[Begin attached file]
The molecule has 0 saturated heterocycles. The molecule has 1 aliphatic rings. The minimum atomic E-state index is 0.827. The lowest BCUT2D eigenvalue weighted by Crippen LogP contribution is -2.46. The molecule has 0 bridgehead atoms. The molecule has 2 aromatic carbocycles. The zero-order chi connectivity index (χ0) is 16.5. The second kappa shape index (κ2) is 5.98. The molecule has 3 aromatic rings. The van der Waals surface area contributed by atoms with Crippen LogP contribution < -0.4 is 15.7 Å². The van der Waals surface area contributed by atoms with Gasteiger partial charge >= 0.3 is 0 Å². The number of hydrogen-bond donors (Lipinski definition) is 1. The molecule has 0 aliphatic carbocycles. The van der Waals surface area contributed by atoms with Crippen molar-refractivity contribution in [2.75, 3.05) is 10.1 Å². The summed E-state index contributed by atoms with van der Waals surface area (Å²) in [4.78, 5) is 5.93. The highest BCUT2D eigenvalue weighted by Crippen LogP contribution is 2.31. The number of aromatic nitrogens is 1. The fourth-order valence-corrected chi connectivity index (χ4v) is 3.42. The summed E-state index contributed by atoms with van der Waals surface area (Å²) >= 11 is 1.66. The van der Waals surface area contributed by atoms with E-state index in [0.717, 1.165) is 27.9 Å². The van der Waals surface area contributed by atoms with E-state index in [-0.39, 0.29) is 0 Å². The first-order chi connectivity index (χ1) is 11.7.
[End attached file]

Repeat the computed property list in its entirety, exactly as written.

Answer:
The molecule has 0 saturated heterocycles. The molecule has 1 aliphatic rings. The minimum atomic E-state index is 0.827. The lowest BCUT2D eigenvalue weighted by Crippen LogP contribution is -2.46. The molecule has 0 bridgehead atoms. The molecule has 2 aromatic carbocycles. The zero-order chi connectivity index (χ0) is 16.5. The second kappa shape index (κ2) is 5.98. The molecule has 3 aromatic rings. The van der Waals surface area contributed by atoms with Crippen LogP contribution < -0.4 is 15.7 Å². The van der Waals surface area contributed by atoms with Gasteiger partial charge >= 0.3 is 0 Å². The number of hydrogen-bond donors (Lipinski definition) is 1. The molecule has 0 aliphatic carbocycles. The van der Waals surface area contributed by atoms with Crippen molar-refractivity contribution in [2.75, 3.05) is 10.1 Å². The summed E-state index contributed by atoms with van der Waals surface area (Å²) in [4.78, 5) is 5.93. The highest BCUT2D eigenvalue weighted by Crippen LogP contribution is 2.31. The number of aromatic nitrogens is 1. The fourth-order valence-corrected chi connectivity index (χ4v) is 3.42. The summed E-state index contributed by atoms with van der Waals surface area (Å²) >= 11 is 1.66. The van der Waals surface area contributed by atoms with E-state index in [0.717, 1.165) is 27.9 Å². The van der Waals surface area contributed by atoms with E-state index in [-0.39, 0.29) is 0 Å². The first-order chi connectivity index (χ1) is 11.7.